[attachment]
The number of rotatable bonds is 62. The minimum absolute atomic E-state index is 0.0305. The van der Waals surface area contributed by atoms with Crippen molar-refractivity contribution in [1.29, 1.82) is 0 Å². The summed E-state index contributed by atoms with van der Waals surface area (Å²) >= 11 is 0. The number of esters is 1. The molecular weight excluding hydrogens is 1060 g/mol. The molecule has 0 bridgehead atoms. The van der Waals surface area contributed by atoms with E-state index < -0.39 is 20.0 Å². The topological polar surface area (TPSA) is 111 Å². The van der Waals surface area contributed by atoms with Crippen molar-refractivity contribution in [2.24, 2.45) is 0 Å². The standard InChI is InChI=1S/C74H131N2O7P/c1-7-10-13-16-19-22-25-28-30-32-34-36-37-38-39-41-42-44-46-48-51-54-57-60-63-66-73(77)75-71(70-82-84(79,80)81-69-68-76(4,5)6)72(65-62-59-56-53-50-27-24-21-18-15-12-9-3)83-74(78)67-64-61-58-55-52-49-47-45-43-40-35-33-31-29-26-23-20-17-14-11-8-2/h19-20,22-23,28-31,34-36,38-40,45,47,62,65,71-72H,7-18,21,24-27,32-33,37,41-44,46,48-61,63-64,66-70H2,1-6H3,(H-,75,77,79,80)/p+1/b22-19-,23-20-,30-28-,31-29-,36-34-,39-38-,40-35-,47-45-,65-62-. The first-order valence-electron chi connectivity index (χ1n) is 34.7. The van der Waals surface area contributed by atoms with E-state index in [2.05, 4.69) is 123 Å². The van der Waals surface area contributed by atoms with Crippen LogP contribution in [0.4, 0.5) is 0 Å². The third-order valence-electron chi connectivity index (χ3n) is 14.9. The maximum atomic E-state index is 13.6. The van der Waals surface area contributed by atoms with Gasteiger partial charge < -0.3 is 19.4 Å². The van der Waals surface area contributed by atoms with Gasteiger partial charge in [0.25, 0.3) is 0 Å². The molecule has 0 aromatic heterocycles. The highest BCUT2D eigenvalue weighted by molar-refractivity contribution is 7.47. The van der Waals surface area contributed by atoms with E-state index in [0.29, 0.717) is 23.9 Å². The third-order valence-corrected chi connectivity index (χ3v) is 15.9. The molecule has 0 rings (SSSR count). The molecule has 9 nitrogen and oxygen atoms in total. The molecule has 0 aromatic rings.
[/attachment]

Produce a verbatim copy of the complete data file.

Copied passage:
The number of rotatable bonds is 62. The minimum absolute atomic E-state index is 0.0305. The van der Waals surface area contributed by atoms with Crippen molar-refractivity contribution in [1.29, 1.82) is 0 Å². The summed E-state index contributed by atoms with van der Waals surface area (Å²) >= 11 is 0. The number of esters is 1. The molecular weight excluding hydrogens is 1060 g/mol. The molecule has 0 bridgehead atoms. The van der Waals surface area contributed by atoms with E-state index < -0.39 is 20.0 Å². The topological polar surface area (TPSA) is 111 Å². The van der Waals surface area contributed by atoms with Crippen molar-refractivity contribution in [2.24, 2.45) is 0 Å². The standard InChI is InChI=1S/C74H131N2O7P/c1-7-10-13-16-19-22-25-28-30-32-34-36-37-38-39-41-42-44-46-48-51-54-57-60-63-66-73(77)75-71(70-82-84(79,80)81-69-68-76(4,5)6)72(65-62-59-56-53-50-27-24-21-18-15-12-9-3)83-74(78)67-64-61-58-55-52-49-47-45-43-40-35-33-31-29-26-23-20-17-14-11-8-2/h19-20,22-23,28-31,34-36,38-40,45,47,62,65,71-72H,7-18,21,24-27,32-33,37,41-44,46,48-61,63-64,66-70H2,1-6H3,(H-,75,77,79,80)/p+1/b22-19-,23-20-,30-28-,31-29-,36-34-,39-38-,40-35-,47-45-,65-62-. The first-order valence-electron chi connectivity index (χ1n) is 34.7. The van der Waals surface area contributed by atoms with E-state index in [2.05, 4.69) is 123 Å². The van der Waals surface area contributed by atoms with Crippen LogP contribution in [0.4, 0.5) is 0 Å². The third-order valence-electron chi connectivity index (χ3n) is 14.9. The maximum atomic E-state index is 13.6. The van der Waals surface area contributed by atoms with Gasteiger partial charge < -0.3 is 19.4 Å². The van der Waals surface area contributed by atoms with Gasteiger partial charge in [0.25, 0.3) is 0 Å². The molecule has 0 aromatic heterocycles. The highest BCUT2D eigenvalue weighted by molar-refractivity contribution is 7.47. The van der Waals surface area contributed by atoms with E-state index in [0.29, 0.717) is 23.9 Å². The third-order valence-corrected chi connectivity index (χ3v) is 15.9. The molecule has 0 rings (SSSR count). The molecule has 9 nitrogen and oxygen atoms in total. The molecule has 0 aromatic rings.